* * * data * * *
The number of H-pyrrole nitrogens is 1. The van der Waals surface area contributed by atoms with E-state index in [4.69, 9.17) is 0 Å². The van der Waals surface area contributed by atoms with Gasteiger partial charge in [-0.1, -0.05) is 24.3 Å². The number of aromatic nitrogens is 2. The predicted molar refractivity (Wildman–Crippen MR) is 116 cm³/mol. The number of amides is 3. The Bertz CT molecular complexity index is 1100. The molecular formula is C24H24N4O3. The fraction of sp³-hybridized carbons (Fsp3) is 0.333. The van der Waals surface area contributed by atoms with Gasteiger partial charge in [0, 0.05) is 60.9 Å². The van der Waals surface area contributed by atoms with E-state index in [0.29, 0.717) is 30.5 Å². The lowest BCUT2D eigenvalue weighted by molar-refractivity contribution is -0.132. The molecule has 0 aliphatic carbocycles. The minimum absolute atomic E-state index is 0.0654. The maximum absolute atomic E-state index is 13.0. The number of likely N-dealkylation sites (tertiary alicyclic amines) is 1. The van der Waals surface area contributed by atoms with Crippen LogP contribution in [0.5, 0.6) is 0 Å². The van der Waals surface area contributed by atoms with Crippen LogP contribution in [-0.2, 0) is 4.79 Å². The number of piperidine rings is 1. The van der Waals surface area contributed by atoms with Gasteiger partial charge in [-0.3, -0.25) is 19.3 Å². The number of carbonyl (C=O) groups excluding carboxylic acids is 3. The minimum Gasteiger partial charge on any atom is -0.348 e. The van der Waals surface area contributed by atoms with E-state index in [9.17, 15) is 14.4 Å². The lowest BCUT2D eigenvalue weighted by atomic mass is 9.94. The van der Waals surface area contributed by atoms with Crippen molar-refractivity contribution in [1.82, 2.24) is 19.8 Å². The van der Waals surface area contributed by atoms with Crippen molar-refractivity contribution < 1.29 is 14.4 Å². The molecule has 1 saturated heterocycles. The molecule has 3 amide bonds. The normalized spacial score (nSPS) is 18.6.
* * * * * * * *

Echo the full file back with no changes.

The number of H-pyrrole nitrogens is 1. The van der Waals surface area contributed by atoms with E-state index in [4.69, 9.17) is 0 Å². The van der Waals surface area contributed by atoms with Gasteiger partial charge in [-0.1, -0.05) is 24.3 Å². The number of aromatic nitrogens is 2. The predicted molar refractivity (Wildman–Crippen MR) is 116 cm³/mol. The number of amides is 3. The Bertz CT molecular complexity index is 1100. The molecular formula is C24H24N4O3. The fraction of sp³-hybridized carbons (Fsp3) is 0.333. The van der Waals surface area contributed by atoms with Gasteiger partial charge in [0, 0.05) is 60.9 Å². The van der Waals surface area contributed by atoms with E-state index in [0.29, 0.717) is 30.5 Å². The lowest BCUT2D eigenvalue weighted by molar-refractivity contribution is -0.132. The molecule has 0 aliphatic carbocycles. The minimum absolute atomic E-state index is 0.0654. The maximum absolute atomic E-state index is 13.0. The number of likely N-dealkylation sites (tertiary alicyclic amines) is 1. The van der Waals surface area contributed by atoms with Crippen LogP contribution in [0.5, 0.6) is 0 Å². The van der Waals surface area contributed by atoms with Crippen LogP contribution in [-0.2, 0) is 4.79 Å². The number of piperidine rings is 1. The van der Waals surface area contributed by atoms with Gasteiger partial charge in [-0.3, -0.25) is 19.3 Å². The number of carbonyl (C=O) groups excluding carboxylic acids is 3. The minimum Gasteiger partial charge on any atom is -0.348 e. The van der Waals surface area contributed by atoms with E-state index in [9.17, 15) is 14.4 Å². The lowest BCUT2D eigenvalue weighted by atomic mass is 9.94. The van der Waals surface area contributed by atoms with Crippen molar-refractivity contribution in [1.82, 2.24) is 19.8 Å². The van der Waals surface area contributed by atoms with Crippen molar-refractivity contribution < 1.29 is 14.4 Å². The molecule has 1 saturated heterocycles. The molecule has 3 amide bonds. The normalized spacial score (nSPS) is 18.6.